Bad calls by the ump are as much a part of baseball as home run records, rabid fans and watery beer, but a new study shows that an umpire's decision may have a disturbing ulterior motive: racism.
According to the new study led by Daniel Hamermesh, a professor of economics at the University of Texas at Austin, Major League Baseball umpires tend to call more strikes when the pitcher is of their same race; when they're not, umps call more balls. It doesn't happen all the time in about 1% of pitches thrown but that's still one pitch per game, and it could be the one that makes the difference. "One pitch called the other way affects things a lot," says Hamermesh. "Baseball is a very closely played game." What's more, says Hamermesh, a slight umpire bias affects more than just the score; it also has an indirect effect on a team's psyche. Baseball is a game of strategy. If a pitcher knows he's more likely to get questionable pitches called as strikes, he'll start picking off at the corners. But if he knows he's at a disadvantage, he might feel forced to throw more directly over the plate, possibly giving up hits.
In the new study, Hamermesh's team analyzed the calls on 2.1 million pitches thrown in the Major League between the 2004 and 2006 seasons. Controlling for all other outside factors, such as the pitcher's tendency to throw strikes, the umpires' tendency to call strikes and the batter's ability to attract balls, researchers found evidence of same-race bias and the data revealed that the bias benefits mostly white pitchers. Not surprising, since 71% of MLB pitchers and 87% of umpires are white.
The highest percentage of strikes were called when both the home-plate umpire and pitcher were white, and the lowest percentage were called between a white ump and a black pitcher. The study also found that minority umpires judged Asian pitchers more unfairly than they did white pitchers. It's a significant disadvantage for Asian pitchers because the MLB doesn't have any Asian umpires. Interestingly enough, Hamermesh's research found that the race of the batter didn't seem to matter the correlation was only between the pitcher and the home-plate ump. Rich Levin, an MLB spokesman, refused to comment on the research findings.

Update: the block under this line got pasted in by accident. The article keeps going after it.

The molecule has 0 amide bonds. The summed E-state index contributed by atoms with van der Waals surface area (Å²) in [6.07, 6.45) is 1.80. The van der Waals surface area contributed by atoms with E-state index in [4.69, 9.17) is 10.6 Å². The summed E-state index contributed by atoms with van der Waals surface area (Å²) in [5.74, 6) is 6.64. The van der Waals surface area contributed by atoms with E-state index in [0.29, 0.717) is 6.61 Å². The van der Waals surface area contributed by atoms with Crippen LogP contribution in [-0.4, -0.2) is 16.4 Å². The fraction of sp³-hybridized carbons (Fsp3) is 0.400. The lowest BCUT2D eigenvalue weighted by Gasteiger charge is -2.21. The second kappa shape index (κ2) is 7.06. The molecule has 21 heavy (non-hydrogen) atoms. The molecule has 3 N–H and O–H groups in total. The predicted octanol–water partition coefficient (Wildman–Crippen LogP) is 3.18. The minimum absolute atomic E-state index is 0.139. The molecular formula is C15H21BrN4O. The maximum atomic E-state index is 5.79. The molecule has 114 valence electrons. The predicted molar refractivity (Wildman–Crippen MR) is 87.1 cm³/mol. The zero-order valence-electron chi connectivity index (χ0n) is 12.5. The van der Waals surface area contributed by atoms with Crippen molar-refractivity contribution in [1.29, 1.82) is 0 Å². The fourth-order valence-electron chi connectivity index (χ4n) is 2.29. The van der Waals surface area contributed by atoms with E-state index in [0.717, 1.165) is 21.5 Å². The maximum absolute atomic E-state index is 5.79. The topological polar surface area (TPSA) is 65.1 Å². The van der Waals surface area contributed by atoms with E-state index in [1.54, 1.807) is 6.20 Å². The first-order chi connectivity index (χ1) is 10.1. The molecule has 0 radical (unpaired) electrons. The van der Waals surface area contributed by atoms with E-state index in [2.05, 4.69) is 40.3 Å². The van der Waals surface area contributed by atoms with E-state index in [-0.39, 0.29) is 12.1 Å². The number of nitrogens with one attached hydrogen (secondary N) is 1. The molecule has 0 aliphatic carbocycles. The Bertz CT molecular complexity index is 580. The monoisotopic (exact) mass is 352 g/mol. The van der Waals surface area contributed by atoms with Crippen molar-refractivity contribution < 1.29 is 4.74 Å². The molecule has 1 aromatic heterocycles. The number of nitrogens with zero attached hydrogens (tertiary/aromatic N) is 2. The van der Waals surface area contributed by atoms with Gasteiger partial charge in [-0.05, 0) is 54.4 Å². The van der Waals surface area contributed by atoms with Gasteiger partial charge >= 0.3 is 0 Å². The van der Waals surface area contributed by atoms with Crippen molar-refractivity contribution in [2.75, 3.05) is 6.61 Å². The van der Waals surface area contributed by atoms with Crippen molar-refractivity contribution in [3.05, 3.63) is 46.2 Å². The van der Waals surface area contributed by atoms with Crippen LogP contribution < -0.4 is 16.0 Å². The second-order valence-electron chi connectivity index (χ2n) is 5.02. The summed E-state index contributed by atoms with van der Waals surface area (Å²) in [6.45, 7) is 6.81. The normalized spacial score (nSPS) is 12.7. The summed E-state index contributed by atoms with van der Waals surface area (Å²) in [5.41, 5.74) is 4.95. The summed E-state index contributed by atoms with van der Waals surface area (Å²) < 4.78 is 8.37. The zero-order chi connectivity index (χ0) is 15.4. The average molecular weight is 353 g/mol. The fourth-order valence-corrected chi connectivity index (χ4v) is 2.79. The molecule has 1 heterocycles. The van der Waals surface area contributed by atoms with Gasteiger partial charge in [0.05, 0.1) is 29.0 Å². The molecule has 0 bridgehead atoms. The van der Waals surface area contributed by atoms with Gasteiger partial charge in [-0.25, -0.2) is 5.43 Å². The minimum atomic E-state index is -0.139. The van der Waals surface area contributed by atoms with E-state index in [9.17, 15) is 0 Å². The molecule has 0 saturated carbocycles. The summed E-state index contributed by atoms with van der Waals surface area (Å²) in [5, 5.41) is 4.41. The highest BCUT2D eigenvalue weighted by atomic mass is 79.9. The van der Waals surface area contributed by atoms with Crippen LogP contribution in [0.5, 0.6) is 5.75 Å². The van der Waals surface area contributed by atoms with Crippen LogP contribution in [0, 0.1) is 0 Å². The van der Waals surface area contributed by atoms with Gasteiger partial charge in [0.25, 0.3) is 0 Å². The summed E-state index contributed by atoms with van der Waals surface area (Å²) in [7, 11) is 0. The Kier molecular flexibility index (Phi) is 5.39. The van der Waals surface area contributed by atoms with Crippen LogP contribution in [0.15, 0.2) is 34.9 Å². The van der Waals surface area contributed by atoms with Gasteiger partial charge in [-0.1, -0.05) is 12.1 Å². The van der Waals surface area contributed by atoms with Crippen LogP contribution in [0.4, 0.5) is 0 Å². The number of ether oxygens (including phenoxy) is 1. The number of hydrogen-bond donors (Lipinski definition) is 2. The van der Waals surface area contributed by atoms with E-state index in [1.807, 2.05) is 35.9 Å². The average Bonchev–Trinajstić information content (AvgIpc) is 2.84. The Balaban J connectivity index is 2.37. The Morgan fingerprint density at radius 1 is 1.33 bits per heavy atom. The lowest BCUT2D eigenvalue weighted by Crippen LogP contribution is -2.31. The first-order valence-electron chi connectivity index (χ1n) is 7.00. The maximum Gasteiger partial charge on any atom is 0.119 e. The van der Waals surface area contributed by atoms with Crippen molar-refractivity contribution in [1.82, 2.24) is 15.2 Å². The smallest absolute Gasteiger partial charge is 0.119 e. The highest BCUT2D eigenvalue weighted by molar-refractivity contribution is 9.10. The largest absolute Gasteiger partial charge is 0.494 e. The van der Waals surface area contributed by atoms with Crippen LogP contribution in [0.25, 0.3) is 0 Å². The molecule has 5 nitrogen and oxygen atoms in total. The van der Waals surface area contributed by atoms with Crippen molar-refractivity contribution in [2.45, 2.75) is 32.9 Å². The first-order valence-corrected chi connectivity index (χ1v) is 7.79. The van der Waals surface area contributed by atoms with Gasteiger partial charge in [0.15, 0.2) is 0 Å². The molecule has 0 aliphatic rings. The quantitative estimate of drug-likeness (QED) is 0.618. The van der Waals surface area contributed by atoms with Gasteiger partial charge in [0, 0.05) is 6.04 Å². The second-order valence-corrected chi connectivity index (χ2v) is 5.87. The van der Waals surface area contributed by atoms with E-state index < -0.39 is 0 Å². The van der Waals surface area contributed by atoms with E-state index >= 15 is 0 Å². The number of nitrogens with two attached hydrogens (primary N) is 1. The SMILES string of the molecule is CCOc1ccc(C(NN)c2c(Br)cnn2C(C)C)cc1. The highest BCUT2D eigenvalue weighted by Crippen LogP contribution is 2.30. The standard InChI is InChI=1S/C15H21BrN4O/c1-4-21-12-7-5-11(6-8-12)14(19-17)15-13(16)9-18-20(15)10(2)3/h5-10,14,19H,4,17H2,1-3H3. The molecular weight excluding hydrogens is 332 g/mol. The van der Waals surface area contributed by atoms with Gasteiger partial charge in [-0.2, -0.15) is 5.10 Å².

Bias in officiating is nothing new in the world of sports. A study released last May showed that referees in the National Basketball Association make racially biased calls too, calling more fouls against players of the opposite race. That was the study that spurred Hamermesh to look at the issue in baseball, and he thinks his findings are even more revealing in basketball, fouls are called by an entire officiating crew, but in baseball most calls are made exclusively by the home-plate umpire. "In the NBA you don't always know who is making the calls, whereas in baseball it's the home-plate umpire," Hamermesh says.
Though his research confirms that bias exists, Hamermesh says it can be easily reduced or eliminated. When a game's attendance is particularly high, when the call is made on a full count or when ballparks use QuesTec, an electronic system that evaluates the accuracy of umpires' calls after the game, the biased behavior disappeared, according to the study. "The umpires hate those [QuesTec] systems," Hamermesh says. "When you're going to be watched and have to pay more attention, you don't subconsciously favor people like yourself. When discrimination has a price, you don't observe it as much." Right now, the QuesTec system is used in 11 of MLB's 30 ballparks, mostly in the American League.
Hamermesh, who has studied discrimination at all levels, says that bias is instilled in infancy much like enduring personality traits such as shyness or high self-esteem as an essential part of human behavior. "We all have these subconscious preferences for our own group," he says. Ever the economist, Hamermesh adds, "It's important to look at it in baseball because of the amount of money that's being made the salary of the umpires, baseball players and the amount of revenue that's being made by the industry. All these things make this important."
But the takeaway message of his study is a hopeful one, says Hamermesh: discrimination can be corrected. "I expect that [MLB] will not be very happy about this, but the fact that with a little bit of effort this kind of behavior can be altered, that's very gratifying. I wish with society as a whole we could reduce the impact of discrimination as easily as it could be done in baseball."